The impact of COVID-19 on the Nervous System
Dr. Stefano Pallanti's warning
On May 7, 2020, Dr. Stefano Pallanti took part in an interview where he explored the latest and most significant scientific evidence concerning a crucial aspect related to COVID-19: the acute neuropsychiatric manifestations affecting a wide range of individuals infected with the virus. This evidence stems from research conducted by Dr. Pallanti together with a group of other world-renowned neuroscientists.
Throughout the interview, Dr. Pallanti meticulously analyzed the widespread effects of the Sars-CoV-2 pandemic and thoroughly examined the most common neurological and psychiatric manifestations. He also delved into the underlying mechanisms of these disorders and the potential long-term consequences.
In the final part of the interview, Dr. Pallanti outlined possible guidelines for a prevention and treatment protocol, emphasizing the importance of immediate structural interventions to not underestimate the neurological impact of the Coronavirus while expressing concerns about the future.
The 3 phases of COVID-19 impact on the Nervous System
In support of Dr. Pallanti's warning regarding the long-term neurological effects of COVID-19, a new significant international study emerged in late June 2020 which divides the impact of COVID-19 on the Central Nervous System into three phases. It categorizes the impact of COVID-19 on the Central Nervous System into three phases and recommends that all hospitalized patients with the virus undergo a brain MRI to rule out potential neurological damage and, if necessary, initiate a long-term monitoring process.
According to the study, in the first phase, viral damage seems to be limited to the epithelial cells of the nose and mouth.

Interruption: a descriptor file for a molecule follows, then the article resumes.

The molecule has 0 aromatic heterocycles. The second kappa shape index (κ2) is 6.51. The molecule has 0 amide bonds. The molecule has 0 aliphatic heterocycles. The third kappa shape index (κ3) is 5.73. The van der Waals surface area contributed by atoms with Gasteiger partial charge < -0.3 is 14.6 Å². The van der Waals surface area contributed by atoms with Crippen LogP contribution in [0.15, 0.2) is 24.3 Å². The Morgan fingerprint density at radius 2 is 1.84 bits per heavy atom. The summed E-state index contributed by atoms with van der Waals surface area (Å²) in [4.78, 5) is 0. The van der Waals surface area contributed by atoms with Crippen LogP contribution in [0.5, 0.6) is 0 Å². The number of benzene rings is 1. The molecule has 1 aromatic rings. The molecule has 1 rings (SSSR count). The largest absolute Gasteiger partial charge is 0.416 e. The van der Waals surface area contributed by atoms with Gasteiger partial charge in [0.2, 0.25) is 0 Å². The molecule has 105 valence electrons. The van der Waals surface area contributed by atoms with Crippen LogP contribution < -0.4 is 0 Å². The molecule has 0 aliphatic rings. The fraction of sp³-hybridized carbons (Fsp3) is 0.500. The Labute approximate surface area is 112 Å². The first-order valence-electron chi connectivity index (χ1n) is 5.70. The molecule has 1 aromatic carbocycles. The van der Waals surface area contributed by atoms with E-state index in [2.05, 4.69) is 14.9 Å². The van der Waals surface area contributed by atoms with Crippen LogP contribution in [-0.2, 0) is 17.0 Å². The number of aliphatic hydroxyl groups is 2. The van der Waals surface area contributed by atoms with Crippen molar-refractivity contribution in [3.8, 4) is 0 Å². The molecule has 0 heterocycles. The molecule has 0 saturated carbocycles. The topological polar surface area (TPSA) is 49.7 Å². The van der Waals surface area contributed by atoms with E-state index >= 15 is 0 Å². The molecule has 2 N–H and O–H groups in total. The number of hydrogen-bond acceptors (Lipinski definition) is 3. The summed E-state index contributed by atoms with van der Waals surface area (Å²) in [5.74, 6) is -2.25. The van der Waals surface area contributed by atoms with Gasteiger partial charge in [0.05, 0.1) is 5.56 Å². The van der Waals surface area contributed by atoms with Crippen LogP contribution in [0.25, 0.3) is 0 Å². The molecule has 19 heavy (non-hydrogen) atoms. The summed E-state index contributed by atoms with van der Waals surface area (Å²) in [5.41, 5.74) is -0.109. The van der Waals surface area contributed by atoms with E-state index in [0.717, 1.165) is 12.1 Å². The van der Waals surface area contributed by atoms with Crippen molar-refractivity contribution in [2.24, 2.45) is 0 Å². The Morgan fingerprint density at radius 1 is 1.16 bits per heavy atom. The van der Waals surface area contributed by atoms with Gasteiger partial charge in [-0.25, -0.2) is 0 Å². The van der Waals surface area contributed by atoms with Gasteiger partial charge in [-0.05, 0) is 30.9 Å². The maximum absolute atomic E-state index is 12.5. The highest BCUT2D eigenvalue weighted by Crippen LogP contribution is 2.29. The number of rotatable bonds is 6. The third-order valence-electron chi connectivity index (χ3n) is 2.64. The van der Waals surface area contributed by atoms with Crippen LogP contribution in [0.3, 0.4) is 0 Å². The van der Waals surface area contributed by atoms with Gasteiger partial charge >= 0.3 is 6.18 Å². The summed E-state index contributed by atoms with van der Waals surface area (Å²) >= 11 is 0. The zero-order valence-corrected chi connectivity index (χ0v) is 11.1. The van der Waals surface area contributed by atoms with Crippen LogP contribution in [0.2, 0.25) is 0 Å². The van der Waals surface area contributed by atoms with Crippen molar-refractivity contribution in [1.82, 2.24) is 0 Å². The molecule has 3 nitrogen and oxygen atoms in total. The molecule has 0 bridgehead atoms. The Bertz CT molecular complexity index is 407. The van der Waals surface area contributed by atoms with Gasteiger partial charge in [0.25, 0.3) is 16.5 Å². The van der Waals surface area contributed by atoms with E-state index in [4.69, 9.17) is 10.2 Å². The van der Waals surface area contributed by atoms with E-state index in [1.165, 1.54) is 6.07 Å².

Starting from the second phase, the formation of blood clots in the lungs can be observed, which can travel to the brain, increasing the risk of strokes.
In the third phase, the virus crosses the blood-brain barrier, invading the brain. This stage may be characterized by seizures, confusion, delirium, coma, loss of consciousness, or even death.
The collection and analysis of available data have revealed that patients in the third phase are more likely to develop long-term consequences since viral particles can indeed penetrate the brain.
Researchers' main concern is that patients with COVID-19 symptoms such as shortness of breath, headaches, or dizziness may simultaneously have unnoticed or neglected neurological symptoms during hospitalization, only emerging after discharge from the hospital.
Consistent with the warning previously issued by Dr. Pallanti several months in advance, the authors of this important research believe that all hospitalized COVID-19 patients should undergo neurological evaluations and ideally receive a brain MRI before being discharged from the hospital. In case of anomalies, patients should embark on a neurological care and rehabilitation program lasting at least 3-4 months.
For this purpose, the Istituto di Neuroscienze has developed a specific program available at its treatment centers!
Biennial course on Anxiety Disorders organized by the European College of Neuropsychopharmacology
A unique opportunity to expand your knowledge and experience in the field of Anxiety Disorders.
Dr. Stefano Pallanti will lecture on Neuromodulation Therapies during the 4th module of the course.